like Mercer! Look,” she picked up something from the other end of the sofa
and handed it to him. “It came when you were gone so I followed their instructions.”
He picked it from her hand and read it.
GOVERNMENT REPORT UPDATE:
This is to inform you that series of tests have been conducted over
the past ten years proving that—
He broke of from there; he didn’t want to here it. He didn’t want
to know the truth.
He slapped her across the face. “IT’S NOT TRUE!”
She was talking crazy.
“Sonovabitch…” Iran muttered. She got up and walked away looked serious
But did it have a slight ring of truth to it, what she’d said?
He walked to the corner of the room. There, sat their empathy box.
Corroded with kipple and unused sense 1992, when it was proved to be fraud.
Iran had set a small houseplant on top of it, which had long since died.
Mercer, mood organs. All those things and more in his life were proving
to be false these days.
“I’ve have it,” Iran started. “This isn’t working. It’s
time this marriage ended…”
He sat down on the couch. The apartment was now his. He could
do what he wanted. Deckard missed his wife at the very, and maybe only
moment. Had it only been a month sense they had got divorced?
The unicorn emerged from behind the trees. Raising it’s main, it tossed
its head up. Trotting on through the forest thought the shrubs and trees.
It then came out into an opening in the forest, the warm sun gleamed and
reflected off it making it glow. It looked up, above the trees--
Deckard opened his eyes. Had he been dreaming?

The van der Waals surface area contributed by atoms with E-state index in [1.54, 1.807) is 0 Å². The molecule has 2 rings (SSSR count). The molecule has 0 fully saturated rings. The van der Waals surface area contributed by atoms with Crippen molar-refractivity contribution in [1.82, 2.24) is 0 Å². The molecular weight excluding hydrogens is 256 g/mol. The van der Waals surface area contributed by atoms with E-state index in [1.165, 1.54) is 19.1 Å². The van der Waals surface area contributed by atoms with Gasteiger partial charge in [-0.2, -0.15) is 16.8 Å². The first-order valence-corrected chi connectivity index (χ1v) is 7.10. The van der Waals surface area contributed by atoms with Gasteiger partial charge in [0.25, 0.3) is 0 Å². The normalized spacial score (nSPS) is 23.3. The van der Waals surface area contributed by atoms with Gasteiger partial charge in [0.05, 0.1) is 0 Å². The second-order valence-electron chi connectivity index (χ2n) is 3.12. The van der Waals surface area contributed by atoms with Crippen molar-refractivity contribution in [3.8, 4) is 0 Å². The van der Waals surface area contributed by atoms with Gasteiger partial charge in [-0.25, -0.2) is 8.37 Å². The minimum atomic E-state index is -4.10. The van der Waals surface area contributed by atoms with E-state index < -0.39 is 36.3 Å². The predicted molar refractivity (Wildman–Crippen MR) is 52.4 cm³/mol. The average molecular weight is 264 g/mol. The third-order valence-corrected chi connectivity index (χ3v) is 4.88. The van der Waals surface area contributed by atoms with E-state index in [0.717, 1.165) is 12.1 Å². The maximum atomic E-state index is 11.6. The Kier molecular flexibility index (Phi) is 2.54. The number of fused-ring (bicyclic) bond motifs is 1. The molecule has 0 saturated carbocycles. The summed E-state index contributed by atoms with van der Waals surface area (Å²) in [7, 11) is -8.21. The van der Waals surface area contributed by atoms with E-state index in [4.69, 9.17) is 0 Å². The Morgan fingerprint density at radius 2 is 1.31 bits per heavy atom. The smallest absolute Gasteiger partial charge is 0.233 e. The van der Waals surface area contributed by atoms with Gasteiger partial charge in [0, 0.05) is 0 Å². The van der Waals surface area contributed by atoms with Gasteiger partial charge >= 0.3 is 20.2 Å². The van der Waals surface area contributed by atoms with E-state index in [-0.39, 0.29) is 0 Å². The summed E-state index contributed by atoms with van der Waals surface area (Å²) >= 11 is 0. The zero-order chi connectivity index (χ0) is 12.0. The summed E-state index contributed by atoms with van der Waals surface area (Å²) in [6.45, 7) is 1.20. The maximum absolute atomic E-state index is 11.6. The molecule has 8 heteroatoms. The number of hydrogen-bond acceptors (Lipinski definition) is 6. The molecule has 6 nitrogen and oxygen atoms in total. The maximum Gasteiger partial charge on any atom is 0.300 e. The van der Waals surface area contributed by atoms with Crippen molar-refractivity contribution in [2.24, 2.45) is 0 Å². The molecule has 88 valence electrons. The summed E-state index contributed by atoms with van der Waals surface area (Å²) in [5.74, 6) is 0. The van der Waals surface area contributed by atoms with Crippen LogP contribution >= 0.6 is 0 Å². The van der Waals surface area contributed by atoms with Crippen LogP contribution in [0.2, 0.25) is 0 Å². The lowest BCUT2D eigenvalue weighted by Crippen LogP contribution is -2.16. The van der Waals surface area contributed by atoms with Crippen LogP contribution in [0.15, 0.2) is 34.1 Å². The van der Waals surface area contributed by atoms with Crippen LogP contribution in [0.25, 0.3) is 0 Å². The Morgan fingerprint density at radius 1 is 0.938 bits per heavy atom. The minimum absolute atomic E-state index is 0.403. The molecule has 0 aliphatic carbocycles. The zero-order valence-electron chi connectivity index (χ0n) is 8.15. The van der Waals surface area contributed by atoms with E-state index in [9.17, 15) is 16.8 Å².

He looked around. He was seated on the sofa. He looked at the clock
on top of the TV, 8:00AM.
He was late. He shot up from the sofa, without changing his cloths,
he ran into the bedroom where he’d left his coat the night before.
He ran out the door, through the hallway and into the elevator, which
he took up to the roof.
The Hall Of Justice on Lombard Street had stood there for more than
forty years, even after that long the building was only now starting to
show slight signing of wear.
As Deckard walked down the high ceiling, blue lobby he wondered
what he was going to be assigned to now.
He enter Captain Bryant’s office.
“Morning Deck.” Greated Bryant.
“Hey Bryant.” Deckard replied.
“You want a drink?”
“No.” He hastily replied.
Looking taken back Bryant shifted his weigh. “On to business.”
“What now?” Deckard asked.
“Got three skin-job walking the streets.” He replied. “Two of
them Nexus-4, the other a 3 on the account of murder. Together they killed
6 specials, meatheads. They were all friends. The fours worked out of the
same employment, Kaiser Plastics. Oh and Deck… and--”
“What?” he cut in.
“I want you to take a rookie out with ya.” He replied.
Before Deckard had the chance to object Bryant cut back in. “It’s
only three Deck, take him out for the first one okay. Just one all right?”
“Who is he.” He asked.